To more explicitly illustrate the applicability of P′1 analogs in improved methods of treating a variety of diseases and conditions, we provide the following non-limiting examples. In certain embodiments, the P′1 analogs of the present invention are peptide hormone analogs. These peptide hormones possess, in certain embodiments, the ability to lower blood glucose levels, to relieve obesity, to alleviate impaired glucose tolerance, to inhibit hepatic glucose neogenesis, and to lower blood lipid levels and to inhibit aldose reductase. They are thus useful for the prevention and/or therapy of congestive heart failure, hyperglycemia, obesity, hyperlipidemia, diabetic complications (including retinopathy, nephropathy, neuropathy, cataracts, coronary artery disease and arteriosclerosis) and furthermore for obesity-related hypertension and osteoporosis. Thus one aspect of the present invention is a method for treating a disease in a patient or subject comprising administering a therapeutically effective amount of one or more peptide hormone analogs, such as the peptide hormone analogs disclosed herein.

In certain embodiments, the proteolysis-resistant analogs for use in a method of treatment comprise P′1 analogs of active GLP-1 peptides. GLP-1 peptides of various lengths are known to be biologically active including: GLP-1(7-34), GLP-1(7-35), GLP-1(7-36), and GLP-1(7-37) the sequences of which are listed below:

GLP-1 (7-37): (SEQ ID NO: 1)
HAE GTFTSDVSSY LEGQAAKEFI AWLVKGRG;
GLP-1 (7-36): (SEQ ID NO: 2)
HAE GTFTSDVSSY LEGQAAKEFI AWLVKGR(-NH2);
GLP-1 (7-35): (SEQ ID NO: 29)
HAE GTFTSDVSSY LEGQAAKEFI AWLVK;
and
GLP-1 (7-34): (SEQ ID NO: 30)
HAE GTFTSDVSSY LEGQAAKEFI AWLV.

In certain embodiments, the present invention relates to a method for modifying glucose metabolism. P′1 analogs of GLP-1 peptides may be administered to patient suffering from diabetes mellitus. Diabetes mellitus is a disease characterized by hyperglycemia occurring from a relative or absolute decrease in insulin secretion, decreased insulin sensitivity, or insulin resistance. The morbidity and mortality of this disease result from vascular, renal, and neurological complications. An oral glucose tolerance test is a clinical test used to diagnose diabetes. In an oral glucose tolerance test, a patient's physiological response to a glucose load or challenge is evaluated. After ingesting the glucose, the patient's physiological response to the glucose challenge is evaluated. Generally, this is accomplished by determining the patient's blood glucose levels (the concentration of glucose in the patient's plasma, serum, or whole blood) for several predetermined points in time.

Thus, in one aspect, the present invention relates to therapeutic and related uses of proteolysis-resistant GLP-1 analogs for treating heart-related ailments, hyperglycemia, obesity, hyperlipidemia, diabetic complications (including retinopathy, nephropathy, neuropathy, cataracts, coronary artery disease and arteriosclerosis) and furthermore for obesity-related hypertension and osteoporosis.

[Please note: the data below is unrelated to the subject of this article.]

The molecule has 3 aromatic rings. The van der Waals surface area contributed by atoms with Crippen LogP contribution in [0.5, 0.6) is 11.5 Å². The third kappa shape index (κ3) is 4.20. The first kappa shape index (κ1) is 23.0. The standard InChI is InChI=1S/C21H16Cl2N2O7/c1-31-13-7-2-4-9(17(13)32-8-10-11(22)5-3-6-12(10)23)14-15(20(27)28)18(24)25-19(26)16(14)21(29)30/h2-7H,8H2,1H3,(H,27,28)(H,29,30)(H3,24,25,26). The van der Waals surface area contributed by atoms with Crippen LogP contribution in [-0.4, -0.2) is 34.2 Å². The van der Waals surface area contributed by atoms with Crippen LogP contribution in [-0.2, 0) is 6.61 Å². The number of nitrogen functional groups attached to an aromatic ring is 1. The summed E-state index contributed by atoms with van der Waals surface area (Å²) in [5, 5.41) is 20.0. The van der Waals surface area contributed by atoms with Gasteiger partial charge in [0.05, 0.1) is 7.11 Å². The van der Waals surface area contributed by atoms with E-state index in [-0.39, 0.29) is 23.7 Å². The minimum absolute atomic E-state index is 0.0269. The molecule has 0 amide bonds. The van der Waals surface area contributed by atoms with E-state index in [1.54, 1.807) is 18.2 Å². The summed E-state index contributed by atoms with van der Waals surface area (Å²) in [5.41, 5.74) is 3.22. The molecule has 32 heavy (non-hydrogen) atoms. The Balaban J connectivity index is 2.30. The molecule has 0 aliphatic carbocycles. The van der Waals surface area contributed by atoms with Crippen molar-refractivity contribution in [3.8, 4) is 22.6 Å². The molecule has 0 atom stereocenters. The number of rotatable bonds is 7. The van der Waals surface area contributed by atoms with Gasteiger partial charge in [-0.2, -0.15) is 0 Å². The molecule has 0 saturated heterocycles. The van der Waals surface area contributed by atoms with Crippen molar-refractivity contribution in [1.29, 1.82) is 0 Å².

In certain embodiments, the subject GLP-1 analogs can be used as part of treatment regimens for various heart-related ailments. Exemplary heart related ailments include myocardial infarction, ischemia-reperfusion injury, congestive heart failure, and cardiac arrest. The subject GLP-1 analogs can also be used in the prevention of heart related ailments.

In certain embodiments, the subject analogs can be used to induce arousal for the treatment or amelioration of depression, schizoaffective disorders, sleep apnea, attention deficit syndromes with poor concentration, memory loss, forgetfulness, and narcolepsy.

In certain embodiments, therapeutically effective amounts of proteolysis-resistant GLP-2 analogs may be administered to patients suffering from gastrointestinal diseases. It has been determined that GLP-2 acts as a trophic agent, to promote growth of gastrointestinal tissue. The effect of GLP-2 is marked particularly by increased growth of the small bowel, and is therefore herein referred to as an “intestinotrophic” effect.

Thus, in one aspect, the present invention relates to therapeutic and related uses of GLP-2 analogs for promoting the growth and proliferation of gastrointestinal tissue, most particularly small bowel tissue. For instance, the subject method can be used as part of a regimen for treating injury, inflammation or resection of intestinal tissue, e.g., where enhanced growth and repair of the intestinal mucosal epithelial is desired.

With respect to small bowel tissue, such growth is measured conveniently as an increase in small bowel mass and length, relative to an untreated control. The effect of subject GLP-2 analogs on small bowel also manifests as an increase in the height of the crypt plus villus axis. Such activity is referred to herein as an “intestinotrophic” activity. The efficacy of the subject method may also be detectable as an increase in crypt cell proliferation and/or a decrease in small bowel epithelium apoptosis. These cellular effects may be noted most significantly in relation to the jejunum, including the distal jejunum and particularly the proximal jejunum, and also in the distal ileum. A compound is considered to have “intestinotrophic effect” if a test animal exhibits significantly increased small bowel weight, increased height of the crypt plus villus axis, or increased crypt cell proliferation or decreased small bowel epithelium apoptosis when treated with the compound (or genetically engineered to express it themselves). A model suitable for determining such gastrointestinal growth is described by U.S. Pat. No. 5,834,428.